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Tonsome extent the need for storm sails is linked with the displacement of the boat.With modern sail material ordinary working sails are pretty tough and up to the strength needed on a medium displacement or light displacement hull.In the old days with heavier displacement boats and stretchy canvas heavy canvas was needed to propel boats in very strong winds.
 

Fr J Hackett

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Of course, but that's what I'm keen to avoid - fiddling with lazyjacks and sail ties on a bouncing coachroof in a rising storm. Also, lowering the boom involves a happy half hour with pliers trying to extract the split pins from the kicker at a time when it's the place you'd least like to be.

I

You can put bungee cord in legs of the lazyjacks to allow them to lower with the boom and fit an R clip in the kicker so that it is easy to remove use some insulation tape wrap if you wish to be absolutely sure of it. Using that set up and a separate track with the staysail on a webbing strop attached to the base of the mast and the clew with two sheets spliced into it ready to be taken back to turning blocks on the quarters and main winches the boom could easily be lowered and the trisail set quickly. Of course that is an offshore set up and it's highly unlikely that one would ever envisage let alone using a trisail on a coastal or cross channel voyage.
 

basic

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I remember that somewhere in Hiscocks' Wandering Under Sail he says words to the effect of. 'Those who glibly refer to setting the trisail have never actually done it in a small boat in bad weather'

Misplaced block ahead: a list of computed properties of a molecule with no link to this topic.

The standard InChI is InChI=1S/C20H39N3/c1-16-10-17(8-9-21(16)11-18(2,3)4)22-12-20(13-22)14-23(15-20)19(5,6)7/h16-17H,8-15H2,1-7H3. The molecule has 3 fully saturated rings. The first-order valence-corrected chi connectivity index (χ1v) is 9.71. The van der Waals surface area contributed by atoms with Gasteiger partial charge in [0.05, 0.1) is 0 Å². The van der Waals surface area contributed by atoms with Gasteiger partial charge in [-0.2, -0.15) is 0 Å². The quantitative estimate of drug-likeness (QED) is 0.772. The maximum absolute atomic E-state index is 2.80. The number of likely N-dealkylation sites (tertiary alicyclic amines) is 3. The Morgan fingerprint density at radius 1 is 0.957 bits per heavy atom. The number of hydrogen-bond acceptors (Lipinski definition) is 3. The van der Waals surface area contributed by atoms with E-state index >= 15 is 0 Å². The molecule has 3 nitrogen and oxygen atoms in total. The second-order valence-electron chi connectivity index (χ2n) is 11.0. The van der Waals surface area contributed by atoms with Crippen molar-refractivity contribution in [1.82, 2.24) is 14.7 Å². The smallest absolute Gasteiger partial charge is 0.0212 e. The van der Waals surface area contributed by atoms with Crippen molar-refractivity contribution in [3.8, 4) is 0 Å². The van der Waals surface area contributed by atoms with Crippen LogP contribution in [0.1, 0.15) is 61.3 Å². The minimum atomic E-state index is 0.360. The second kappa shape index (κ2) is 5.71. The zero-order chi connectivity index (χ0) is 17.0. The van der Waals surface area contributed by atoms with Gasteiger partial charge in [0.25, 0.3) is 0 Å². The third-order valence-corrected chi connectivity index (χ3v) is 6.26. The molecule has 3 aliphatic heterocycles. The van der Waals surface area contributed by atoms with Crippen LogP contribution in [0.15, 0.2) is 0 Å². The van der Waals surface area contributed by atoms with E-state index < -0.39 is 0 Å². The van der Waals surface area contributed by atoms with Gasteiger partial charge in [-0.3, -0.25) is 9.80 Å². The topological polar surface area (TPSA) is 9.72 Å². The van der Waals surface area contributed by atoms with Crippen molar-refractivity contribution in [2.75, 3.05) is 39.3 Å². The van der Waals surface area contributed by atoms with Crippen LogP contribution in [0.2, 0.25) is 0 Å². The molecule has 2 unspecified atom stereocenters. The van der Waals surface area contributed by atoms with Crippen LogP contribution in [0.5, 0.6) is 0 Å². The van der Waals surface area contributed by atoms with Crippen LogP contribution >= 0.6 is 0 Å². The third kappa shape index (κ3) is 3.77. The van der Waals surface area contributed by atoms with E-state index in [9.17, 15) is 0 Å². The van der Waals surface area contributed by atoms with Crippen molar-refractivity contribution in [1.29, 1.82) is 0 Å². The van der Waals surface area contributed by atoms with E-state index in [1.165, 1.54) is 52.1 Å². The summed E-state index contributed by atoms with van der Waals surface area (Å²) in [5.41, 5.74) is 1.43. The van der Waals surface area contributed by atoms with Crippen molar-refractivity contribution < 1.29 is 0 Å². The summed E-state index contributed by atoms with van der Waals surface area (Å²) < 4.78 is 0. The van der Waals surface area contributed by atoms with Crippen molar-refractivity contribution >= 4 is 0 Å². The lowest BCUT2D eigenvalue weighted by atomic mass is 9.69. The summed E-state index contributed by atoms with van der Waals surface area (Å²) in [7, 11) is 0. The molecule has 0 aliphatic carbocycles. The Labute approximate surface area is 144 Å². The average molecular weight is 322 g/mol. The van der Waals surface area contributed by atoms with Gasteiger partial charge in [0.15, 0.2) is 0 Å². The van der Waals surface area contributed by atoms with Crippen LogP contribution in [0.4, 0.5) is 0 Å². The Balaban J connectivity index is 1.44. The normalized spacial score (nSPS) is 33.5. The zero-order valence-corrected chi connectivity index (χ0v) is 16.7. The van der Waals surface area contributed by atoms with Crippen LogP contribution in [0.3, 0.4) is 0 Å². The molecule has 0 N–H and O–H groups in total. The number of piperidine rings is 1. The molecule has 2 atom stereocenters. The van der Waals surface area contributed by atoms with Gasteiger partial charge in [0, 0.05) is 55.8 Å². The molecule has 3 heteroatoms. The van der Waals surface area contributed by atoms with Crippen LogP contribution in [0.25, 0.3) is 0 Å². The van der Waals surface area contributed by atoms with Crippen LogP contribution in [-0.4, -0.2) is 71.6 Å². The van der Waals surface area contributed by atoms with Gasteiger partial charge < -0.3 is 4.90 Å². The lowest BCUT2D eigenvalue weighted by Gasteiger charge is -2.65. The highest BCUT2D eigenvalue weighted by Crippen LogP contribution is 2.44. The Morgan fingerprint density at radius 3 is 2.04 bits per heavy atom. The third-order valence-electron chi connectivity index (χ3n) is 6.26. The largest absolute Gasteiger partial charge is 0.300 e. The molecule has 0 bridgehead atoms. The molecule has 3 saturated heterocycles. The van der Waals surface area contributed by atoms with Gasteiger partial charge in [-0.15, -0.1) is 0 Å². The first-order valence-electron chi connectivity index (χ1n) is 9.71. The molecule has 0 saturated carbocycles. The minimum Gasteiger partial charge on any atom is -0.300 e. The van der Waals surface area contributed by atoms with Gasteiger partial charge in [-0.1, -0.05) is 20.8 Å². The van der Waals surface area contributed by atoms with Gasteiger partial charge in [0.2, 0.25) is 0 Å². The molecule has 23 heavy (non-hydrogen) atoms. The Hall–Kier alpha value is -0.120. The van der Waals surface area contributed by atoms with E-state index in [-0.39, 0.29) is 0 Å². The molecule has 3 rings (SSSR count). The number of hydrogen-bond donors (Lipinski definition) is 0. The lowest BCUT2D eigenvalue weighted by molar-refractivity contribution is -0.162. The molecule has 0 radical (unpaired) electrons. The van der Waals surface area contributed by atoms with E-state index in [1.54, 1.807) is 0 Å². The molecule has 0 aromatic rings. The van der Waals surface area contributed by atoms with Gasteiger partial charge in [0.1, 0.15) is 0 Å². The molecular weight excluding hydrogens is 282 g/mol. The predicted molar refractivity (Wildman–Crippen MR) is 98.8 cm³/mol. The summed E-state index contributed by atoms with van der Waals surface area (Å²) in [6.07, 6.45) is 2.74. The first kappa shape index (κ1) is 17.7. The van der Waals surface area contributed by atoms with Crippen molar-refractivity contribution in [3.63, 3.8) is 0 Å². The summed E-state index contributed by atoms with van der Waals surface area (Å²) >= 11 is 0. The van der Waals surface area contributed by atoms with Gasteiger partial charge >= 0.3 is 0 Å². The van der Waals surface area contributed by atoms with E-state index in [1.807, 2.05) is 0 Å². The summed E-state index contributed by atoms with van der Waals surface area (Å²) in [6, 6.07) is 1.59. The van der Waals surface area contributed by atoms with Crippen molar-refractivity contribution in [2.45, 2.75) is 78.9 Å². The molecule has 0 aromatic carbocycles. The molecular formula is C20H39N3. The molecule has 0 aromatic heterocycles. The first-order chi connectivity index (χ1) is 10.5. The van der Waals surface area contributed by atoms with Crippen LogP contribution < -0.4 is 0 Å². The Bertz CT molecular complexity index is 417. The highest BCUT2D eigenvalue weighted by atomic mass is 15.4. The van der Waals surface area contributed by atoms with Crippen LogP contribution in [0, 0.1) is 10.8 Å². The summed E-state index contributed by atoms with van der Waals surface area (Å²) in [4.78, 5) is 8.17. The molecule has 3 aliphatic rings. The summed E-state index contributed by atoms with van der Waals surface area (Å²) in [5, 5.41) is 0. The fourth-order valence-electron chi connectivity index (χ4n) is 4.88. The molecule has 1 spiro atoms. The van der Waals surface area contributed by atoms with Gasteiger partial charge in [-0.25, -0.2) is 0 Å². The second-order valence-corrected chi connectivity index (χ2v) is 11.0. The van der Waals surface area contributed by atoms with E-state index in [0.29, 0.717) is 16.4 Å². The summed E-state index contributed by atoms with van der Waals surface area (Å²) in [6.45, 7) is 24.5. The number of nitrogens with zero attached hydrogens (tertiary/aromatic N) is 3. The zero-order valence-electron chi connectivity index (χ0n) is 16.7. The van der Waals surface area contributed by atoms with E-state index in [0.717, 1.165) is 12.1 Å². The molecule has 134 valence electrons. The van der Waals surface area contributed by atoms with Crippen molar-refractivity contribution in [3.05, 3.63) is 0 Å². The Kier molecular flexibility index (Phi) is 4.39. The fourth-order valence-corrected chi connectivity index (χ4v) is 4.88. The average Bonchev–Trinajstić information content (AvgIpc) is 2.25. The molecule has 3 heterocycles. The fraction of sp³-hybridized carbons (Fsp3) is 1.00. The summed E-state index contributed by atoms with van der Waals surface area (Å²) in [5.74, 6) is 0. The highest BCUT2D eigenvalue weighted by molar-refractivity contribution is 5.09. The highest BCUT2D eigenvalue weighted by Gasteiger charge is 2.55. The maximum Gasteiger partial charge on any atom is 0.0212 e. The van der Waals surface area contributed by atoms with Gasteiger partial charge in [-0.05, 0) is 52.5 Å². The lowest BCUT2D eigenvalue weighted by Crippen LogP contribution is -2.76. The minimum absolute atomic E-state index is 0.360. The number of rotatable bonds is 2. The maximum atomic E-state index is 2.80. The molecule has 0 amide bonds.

Sybarite

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I have a trysail, but like most people have never set it. I've come very close, but a deep third reef always saw me through.

However, the day may come and I'm not certain how easy it would be to set with lazyjacks and a stackpack.

I have a track in which to hoist it, and a spare halyard or two. But I can't fathom a way of flying it which would allow me to tack without striking it and resetting it on the other side - I think I would sheet it to the quarter, which seems to be the accepted way of doing it.

I could lower the lazyjacks and bring them f'ward to the mast, but then the mainsail would be free to spill out, which is not what you want in a gale.

Any wisdom to share, anyone?

By chance a little earlier today I happened to read this article by the Rev Bob Shepton:

"My trysail has a dedicated track bolted on to the mast alongside the main track, and the sail sits in its bag at the foot with the slides already rigged before ever we leave port. I believe in trysails. I am told that, with today’s improved sailcloth, a fourth reef can be just as good, but how do you rig a fourth lot of luff and leech pennants?

We used the trysail a lot in the continual gales, or near gales, we found sailing east to west round Cape Horn from Antarctica in 1994, but, as we were trying to make progress, I did not find it entirely satisfactory. Conventional wisdom dictates that the trysail sheet should be brought down to a cleat aft. Though possibly fine for heaving to, it lacked drive. In the end we dispensed with the trysail and just close reached on a No.3 jib hanked onto the inner forestay, which turned out to be an effective means of making progress.

Years later in the Atlantic I decided to run the trysail sheet through a block on the boom end and back to a purchase on the mast. I can control its draught using the purchase at the mast, and its angle using the mainsheet. It is not quite so effective on this second Dodo’s Delight (the first, also a Westerly Discus, was destroyed by fire while wintering in Greenland ice) as her trysail is cut slightly differently – nothing to do with the large ‘13’ stitched on it."